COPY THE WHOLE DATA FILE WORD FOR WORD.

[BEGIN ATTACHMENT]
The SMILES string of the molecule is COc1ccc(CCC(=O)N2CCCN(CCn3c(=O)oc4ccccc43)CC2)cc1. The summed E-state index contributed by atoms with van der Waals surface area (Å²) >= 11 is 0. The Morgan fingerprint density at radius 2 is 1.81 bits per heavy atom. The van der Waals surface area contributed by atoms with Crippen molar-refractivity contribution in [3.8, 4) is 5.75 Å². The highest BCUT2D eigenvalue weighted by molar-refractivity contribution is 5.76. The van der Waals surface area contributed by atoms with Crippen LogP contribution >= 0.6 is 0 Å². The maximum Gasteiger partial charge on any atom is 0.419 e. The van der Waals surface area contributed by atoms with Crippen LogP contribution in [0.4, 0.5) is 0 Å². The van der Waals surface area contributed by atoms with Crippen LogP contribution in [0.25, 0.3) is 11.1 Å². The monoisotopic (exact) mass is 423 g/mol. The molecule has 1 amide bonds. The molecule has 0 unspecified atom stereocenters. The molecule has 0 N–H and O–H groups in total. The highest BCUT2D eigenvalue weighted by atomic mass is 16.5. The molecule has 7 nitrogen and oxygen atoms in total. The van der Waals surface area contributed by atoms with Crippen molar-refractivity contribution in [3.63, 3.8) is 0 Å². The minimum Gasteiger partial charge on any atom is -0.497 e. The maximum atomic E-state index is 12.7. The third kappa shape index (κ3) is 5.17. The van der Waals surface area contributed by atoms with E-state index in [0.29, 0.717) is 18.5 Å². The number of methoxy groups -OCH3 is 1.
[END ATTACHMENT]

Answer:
The SMILES string of the molecule is COc1ccc(CCC(=O)N2CCCN(CCn3c(=O)oc4ccccc43)CC2)cc1. The summed E-state index contributed by atoms with van der Waals surface area (Å²) >= 11 is 0. The Morgan fingerprint density at radius 2 is 1.81 bits per heavy atom. The van der Waals surface area contributed by atoms with Crippen molar-refractivity contribution in [3.8, 4) is 5.75 Å². The highest BCUT2D eigenvalue weighted by molar-refractivity contribution is 5.76. The van der Waals surface area contributed by atoms with Crippen LogP contribution >= 0.6 is 0 Å². The maximum Gasteiger partial charge on any atom is 0.419 e. The van der Waals surface area contributed by atoms with Crippen LogP contribution in [0.4, 0.5) is 0 Å². The van der Waals surface area contributed by atoms with Crippen LogP contribution in [0.25, 0.3) is 11.1 Å². The monoisotopic (exact) mass is 423 g/mol. The molecule has 1 amide bonds. The molecule has 0 unspecified atom stereocenters. The molecule has 0 N–H and O–H groups in total. The highest BCUT2D eigenvalue weighted by atomic mass is 16.5. The molecule has 7 nitrogen and oxygen atoms in total. The van der Waals surface area contributed by atoms with Crippen molar-refractivity contribution in [3.63, 3.8) is 0 Å². The minimum Gasteiger partial charge on any atom is -0.497 e. The maximum atomic E-state index is 12.7. The third kappa shape index (κ3) is 5.17. The van der Waals surface area contributed by atoms with E-state index in [0.29, 0.717) is 18.5 Å². The number of methoxy groups -OCH3 is 1.